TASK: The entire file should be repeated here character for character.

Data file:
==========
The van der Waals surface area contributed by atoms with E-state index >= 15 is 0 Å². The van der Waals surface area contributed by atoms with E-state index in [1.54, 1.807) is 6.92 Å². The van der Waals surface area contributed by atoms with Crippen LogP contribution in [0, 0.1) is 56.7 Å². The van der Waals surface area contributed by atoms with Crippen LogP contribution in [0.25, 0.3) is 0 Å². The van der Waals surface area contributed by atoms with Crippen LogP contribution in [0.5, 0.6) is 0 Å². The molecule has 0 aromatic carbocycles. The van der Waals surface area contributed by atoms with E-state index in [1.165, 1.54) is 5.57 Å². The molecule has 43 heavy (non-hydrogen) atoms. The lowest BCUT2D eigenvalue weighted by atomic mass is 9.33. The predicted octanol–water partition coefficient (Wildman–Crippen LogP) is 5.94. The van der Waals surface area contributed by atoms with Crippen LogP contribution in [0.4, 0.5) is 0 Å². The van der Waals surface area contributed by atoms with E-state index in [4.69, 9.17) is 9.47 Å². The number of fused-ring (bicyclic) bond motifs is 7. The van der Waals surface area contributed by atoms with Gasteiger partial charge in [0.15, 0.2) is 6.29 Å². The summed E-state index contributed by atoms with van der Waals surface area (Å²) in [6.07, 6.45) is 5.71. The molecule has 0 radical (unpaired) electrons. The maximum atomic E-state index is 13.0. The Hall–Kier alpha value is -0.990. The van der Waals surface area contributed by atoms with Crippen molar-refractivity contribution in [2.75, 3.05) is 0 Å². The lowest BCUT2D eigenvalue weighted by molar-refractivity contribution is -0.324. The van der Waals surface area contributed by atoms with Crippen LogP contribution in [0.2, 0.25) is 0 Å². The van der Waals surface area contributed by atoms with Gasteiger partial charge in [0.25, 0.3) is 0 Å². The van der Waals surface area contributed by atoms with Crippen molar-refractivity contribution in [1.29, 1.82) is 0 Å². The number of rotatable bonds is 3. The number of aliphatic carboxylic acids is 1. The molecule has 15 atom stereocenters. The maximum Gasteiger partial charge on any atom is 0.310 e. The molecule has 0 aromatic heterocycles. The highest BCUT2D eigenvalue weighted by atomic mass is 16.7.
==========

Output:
The van der Waals surface area contributed by atoms with E-state index >= 15 is 0 Å². The van der Waals surface area contributed by atoms with E-state index in [1.54, 1.807) is 6.92 Å². The van der Waals surface area contributed by atoms with Crippen LogP contribution in [0, 0.1) is 56.7 Å². The van der Waals surface area contributed by atoms with Crippen LogP contribution in [0.25, 0.3) is 0 Å². The van der Waals surface area contributed by atoms with Crippen LogP contribution in [0.5, 0.6) is 0 Å². The molecule has 0 aromatic carbocycles. The van der Waals surface area contributed by atoms with E-state index in [1.165, 1.54) is 5.57 Å². The molecule has 43 heavy (non-hydrogen) atoms. The lowest BCUT2D eigenvalue weighted by atomic mass is 9.33. The predicted octanol–water partition coefficient (Wildman–Crippen LogP) is 5.94. The van der Waals surface area contributed by atoms with Crippen LogP contribution in [0.4, 0.5) is 0 Å². The van der Waals surface area contributed by atoms with E-state index in [4.69, 9.17) is 9.47 Å². The number of fused-ring (bicyclic) bond motifs is 7. The van der Waals surface area contributed by atoms with Gasteiger partial charge in [0.15, 0.2) is 6.29 Å². The summed E-state index contributed by atoms with van der Waals surface area (Å²) in [6.07, 6.45) is 5.71. The molecule has 0 radical (unpaired) electrons. The maximum atomic E-state index is 13.0. The Hall–Kier alpha value is -0.990. The van der Waals surface area contributed by atoms with Crippen molar-refractivity contribution in [2.75, 3.05) is 0 Å². The lowest BCUT2D eigenvalue weighted by molar-refractivity contribution is -0.324. The van der Waals surface area contributed by atoms with Crippen LogP contribution in [0.2, 0.25) is 0 Å². The van der Waals surface area contributed by atoms with Gasteiger partial charge in [0.25, 0.3) is 0 Å². The van der Waals surface area contributed by atoms with Crippen molar-refractivity contribution in [1.29, 1.82) is 0 Å². The number of rotatable bonds is 3. The number of aliphatic carboxylic acids is 1. The molecule has 15 atom stereocenters. The maximum Gasteiger partial charge on any atom is 0.310 e. The molecule has 0 aromatic heterocycles. The highest BCUT2D eigenvalue weighted by atomic mass is 16.7.